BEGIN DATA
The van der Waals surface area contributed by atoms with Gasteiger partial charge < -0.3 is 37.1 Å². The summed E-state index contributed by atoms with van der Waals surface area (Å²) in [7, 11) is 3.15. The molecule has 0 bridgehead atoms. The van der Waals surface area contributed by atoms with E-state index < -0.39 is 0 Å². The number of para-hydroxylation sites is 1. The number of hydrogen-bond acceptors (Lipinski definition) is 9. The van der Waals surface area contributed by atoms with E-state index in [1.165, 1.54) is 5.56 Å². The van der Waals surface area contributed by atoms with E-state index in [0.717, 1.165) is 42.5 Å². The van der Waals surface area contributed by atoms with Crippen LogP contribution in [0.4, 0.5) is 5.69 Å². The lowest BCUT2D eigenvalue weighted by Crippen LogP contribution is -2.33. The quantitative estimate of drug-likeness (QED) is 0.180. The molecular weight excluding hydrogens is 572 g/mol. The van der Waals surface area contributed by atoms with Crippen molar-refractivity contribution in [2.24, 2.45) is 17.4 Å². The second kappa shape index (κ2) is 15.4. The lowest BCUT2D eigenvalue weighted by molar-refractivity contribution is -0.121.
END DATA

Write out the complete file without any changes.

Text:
The van der Waals surface area contributed by atoms with Gasteiger partial charge < -0.3 is 37.1 Å². The summed E-state index contributed by atoms with van der Waals surface area (Å²) in [7, 11) is 3.15. The molecule has 0 bridgehead atoms. The van der Waals surface area contributed by atoms with E-state index < -0.39 is 0 Å². The number of para-hydroxylation sites is 1. The number of hydrogen-bond acceptors (Lipinski definition) is 9. The van der Waals surface area contributed by atoms with E-state index in [1.165, 1.54) is 5.56 Å². The van der Waals surface area contributed by atoms with E-state index in [0.717, 1.165) is 42.5 Å². The van der Waals surface area contributed by atoms with Crippen LogP contribution in [0.4, 0.5) is 5.69 Å². The lowest BCUT2D eigenvalue weighted by Crippen LogP contribution is -2.33. The quantitative estimate of drug-likeness (QED) is 0.180. The molecular weight excluding hydrogens is 572 g/mol. The van der Waals surface area contributed by atoms with Crippen molar-refractivity contribution in [2.24, 2.45) is 17.4 Å². The second kappa shape index (κ2) is 15.4. The lowest BCUT2D eigenvalue weighted by molar-refractivity contribution is -0.121.